Congratulations on the 18. Shooting for a 30K in January myself. As for the mindset I owe that to the real life runners podcast. Been around for about 6 years so lots of availability of episodes on mindset. All the best!
I'm not a runner but the quote that you pulled out in notes resonated with me...
*I’m not sure whether I like this feeling or not. I experience a nervousness with it, a bit of anxiety that (maybe?) helps me find the motivation to dig down into myself, to find out if I can do this or not? But it can just as easily serve as a STOP sign in my mind, holding me back from putting my full energy into it.*
Here's why. After years... Decades... A lifetime... Of searching for my calling, two years ago I found it with a clarity and a surety that I had never experienced before.
One would think that that would lead only to Joy, but every once in a while... today for example, which is why that quote jumped out at me... I have this curious uneasy sense of existential uneasiness, shall we say, that I can't put my finger on. I'm not entirely sure what it's related to. To. It might indeed be a fear of not being able to do justice to this thing that has swept over my life and completely rearranged things. Or it might just be the existential dread of commitment. I don't know what it is. But your piece captured it beautifully.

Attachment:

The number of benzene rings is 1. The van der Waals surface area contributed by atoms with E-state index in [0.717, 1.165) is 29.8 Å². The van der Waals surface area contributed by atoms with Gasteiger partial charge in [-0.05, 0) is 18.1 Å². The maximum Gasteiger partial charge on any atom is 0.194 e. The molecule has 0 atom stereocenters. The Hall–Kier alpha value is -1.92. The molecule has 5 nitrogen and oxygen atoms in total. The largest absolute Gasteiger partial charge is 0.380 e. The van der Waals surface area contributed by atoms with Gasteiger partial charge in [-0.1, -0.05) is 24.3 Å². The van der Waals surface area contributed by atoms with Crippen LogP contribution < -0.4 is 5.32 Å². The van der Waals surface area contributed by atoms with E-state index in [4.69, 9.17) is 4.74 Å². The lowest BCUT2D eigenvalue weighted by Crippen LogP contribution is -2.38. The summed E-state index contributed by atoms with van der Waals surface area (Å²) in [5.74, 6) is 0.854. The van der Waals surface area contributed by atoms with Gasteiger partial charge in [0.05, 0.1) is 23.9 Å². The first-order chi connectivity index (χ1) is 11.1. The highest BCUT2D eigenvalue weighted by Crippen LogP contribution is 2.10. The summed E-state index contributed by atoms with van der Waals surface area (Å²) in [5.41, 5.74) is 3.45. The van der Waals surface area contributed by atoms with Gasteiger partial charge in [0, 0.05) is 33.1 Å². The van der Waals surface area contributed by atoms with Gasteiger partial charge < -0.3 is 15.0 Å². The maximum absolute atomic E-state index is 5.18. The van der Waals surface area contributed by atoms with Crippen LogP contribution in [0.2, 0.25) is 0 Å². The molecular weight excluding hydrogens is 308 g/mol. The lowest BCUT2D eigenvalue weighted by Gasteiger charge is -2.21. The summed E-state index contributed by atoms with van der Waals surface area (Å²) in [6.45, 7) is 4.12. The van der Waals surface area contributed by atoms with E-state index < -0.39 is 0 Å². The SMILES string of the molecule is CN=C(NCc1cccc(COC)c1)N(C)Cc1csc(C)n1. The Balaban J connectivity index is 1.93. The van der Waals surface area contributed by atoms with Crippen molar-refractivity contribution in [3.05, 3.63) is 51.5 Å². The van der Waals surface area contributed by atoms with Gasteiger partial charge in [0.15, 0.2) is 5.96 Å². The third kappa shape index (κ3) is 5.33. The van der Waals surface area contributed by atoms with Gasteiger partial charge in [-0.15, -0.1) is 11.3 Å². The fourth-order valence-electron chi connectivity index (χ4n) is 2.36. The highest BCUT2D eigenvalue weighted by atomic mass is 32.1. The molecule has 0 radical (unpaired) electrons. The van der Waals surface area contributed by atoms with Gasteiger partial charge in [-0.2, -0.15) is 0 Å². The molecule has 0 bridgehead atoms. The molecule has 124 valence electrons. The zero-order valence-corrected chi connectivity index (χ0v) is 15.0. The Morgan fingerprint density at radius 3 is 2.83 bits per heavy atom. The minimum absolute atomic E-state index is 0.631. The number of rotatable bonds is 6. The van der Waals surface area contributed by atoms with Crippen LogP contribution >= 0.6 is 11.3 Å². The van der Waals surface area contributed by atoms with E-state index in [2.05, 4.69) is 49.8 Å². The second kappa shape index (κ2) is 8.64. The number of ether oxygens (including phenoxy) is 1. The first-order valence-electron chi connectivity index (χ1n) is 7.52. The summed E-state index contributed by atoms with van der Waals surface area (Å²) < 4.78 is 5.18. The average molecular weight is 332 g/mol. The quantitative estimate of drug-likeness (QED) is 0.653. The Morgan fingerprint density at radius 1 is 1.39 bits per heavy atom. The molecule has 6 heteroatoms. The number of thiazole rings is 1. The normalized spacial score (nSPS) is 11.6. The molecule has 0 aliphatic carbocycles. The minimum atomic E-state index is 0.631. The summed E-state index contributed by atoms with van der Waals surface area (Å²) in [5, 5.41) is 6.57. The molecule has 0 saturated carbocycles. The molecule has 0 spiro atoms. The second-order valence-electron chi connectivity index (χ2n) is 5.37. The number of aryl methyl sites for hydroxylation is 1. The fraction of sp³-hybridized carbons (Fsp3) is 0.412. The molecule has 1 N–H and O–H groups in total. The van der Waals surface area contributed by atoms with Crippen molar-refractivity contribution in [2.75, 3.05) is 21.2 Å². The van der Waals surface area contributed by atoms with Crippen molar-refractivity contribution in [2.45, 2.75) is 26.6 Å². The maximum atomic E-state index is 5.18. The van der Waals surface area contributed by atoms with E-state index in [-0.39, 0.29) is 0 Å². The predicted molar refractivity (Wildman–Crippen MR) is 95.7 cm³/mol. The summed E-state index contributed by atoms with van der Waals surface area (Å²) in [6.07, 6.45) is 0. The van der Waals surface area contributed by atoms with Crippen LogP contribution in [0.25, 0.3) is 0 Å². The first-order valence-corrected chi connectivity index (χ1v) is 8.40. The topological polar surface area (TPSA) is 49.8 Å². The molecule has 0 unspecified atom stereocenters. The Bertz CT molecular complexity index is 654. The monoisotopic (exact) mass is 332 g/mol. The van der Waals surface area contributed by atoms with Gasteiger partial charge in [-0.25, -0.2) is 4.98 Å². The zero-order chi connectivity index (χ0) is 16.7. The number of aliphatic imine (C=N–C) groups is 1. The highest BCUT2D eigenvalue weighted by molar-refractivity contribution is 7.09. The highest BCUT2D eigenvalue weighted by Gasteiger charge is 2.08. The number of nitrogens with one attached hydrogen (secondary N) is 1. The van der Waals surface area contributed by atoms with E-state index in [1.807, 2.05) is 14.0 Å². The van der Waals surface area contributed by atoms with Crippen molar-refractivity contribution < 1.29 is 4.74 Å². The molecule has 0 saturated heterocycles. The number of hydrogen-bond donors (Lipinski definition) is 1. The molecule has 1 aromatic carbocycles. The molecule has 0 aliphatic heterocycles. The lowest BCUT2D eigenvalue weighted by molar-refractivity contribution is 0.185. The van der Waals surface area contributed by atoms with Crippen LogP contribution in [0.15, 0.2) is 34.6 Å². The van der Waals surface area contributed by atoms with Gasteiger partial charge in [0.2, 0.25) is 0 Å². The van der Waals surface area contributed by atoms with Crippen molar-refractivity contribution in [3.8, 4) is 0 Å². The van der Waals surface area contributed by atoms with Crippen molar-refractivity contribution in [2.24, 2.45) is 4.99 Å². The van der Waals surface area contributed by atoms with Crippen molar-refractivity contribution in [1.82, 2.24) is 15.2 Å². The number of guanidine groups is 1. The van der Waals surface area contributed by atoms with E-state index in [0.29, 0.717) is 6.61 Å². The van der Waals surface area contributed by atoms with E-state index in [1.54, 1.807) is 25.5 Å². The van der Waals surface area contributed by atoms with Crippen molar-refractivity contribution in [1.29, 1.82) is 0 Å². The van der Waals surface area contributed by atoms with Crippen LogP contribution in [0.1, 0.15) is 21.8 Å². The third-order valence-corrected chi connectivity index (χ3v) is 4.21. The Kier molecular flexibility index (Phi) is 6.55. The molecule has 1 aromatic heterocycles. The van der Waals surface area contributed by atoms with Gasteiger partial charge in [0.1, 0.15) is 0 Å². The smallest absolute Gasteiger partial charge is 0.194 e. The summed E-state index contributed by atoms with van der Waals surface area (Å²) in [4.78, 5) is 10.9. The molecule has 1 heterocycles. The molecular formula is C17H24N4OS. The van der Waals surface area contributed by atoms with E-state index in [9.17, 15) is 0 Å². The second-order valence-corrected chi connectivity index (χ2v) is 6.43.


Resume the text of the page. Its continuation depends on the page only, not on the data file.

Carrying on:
My runs this weekend were a microcosm of the high's and low's we experience riding the emotional roller coaster that comes along with running.
I'm training for my first marathon and I ran 20 for the first time on Friday night. It was a disaster and I was questioning everything: my fueling strategy, why I was so 'slow,' why I wasn't as mentally locked in as I had been. How could I run 20 for the first time and come away disappointed?
I rested on Saturday and I woke up Sunday refreshed and ready to go. I had a 45 min run (which typically totals around 4.5 miles for me) on the calendar and I got stronger by the mile, I was about a minute per mile faster than I was Friday, and I just felt zoned in.
This is why I love running so much. There are hard days, there are great days, and sometimes they can happen within the same 24-48 hour time span, all while pushing physical and mental boundaries I never thought I could move.
As for the weather? It's been in the 50's the last few mornings I've gone out for a run. PERFECT!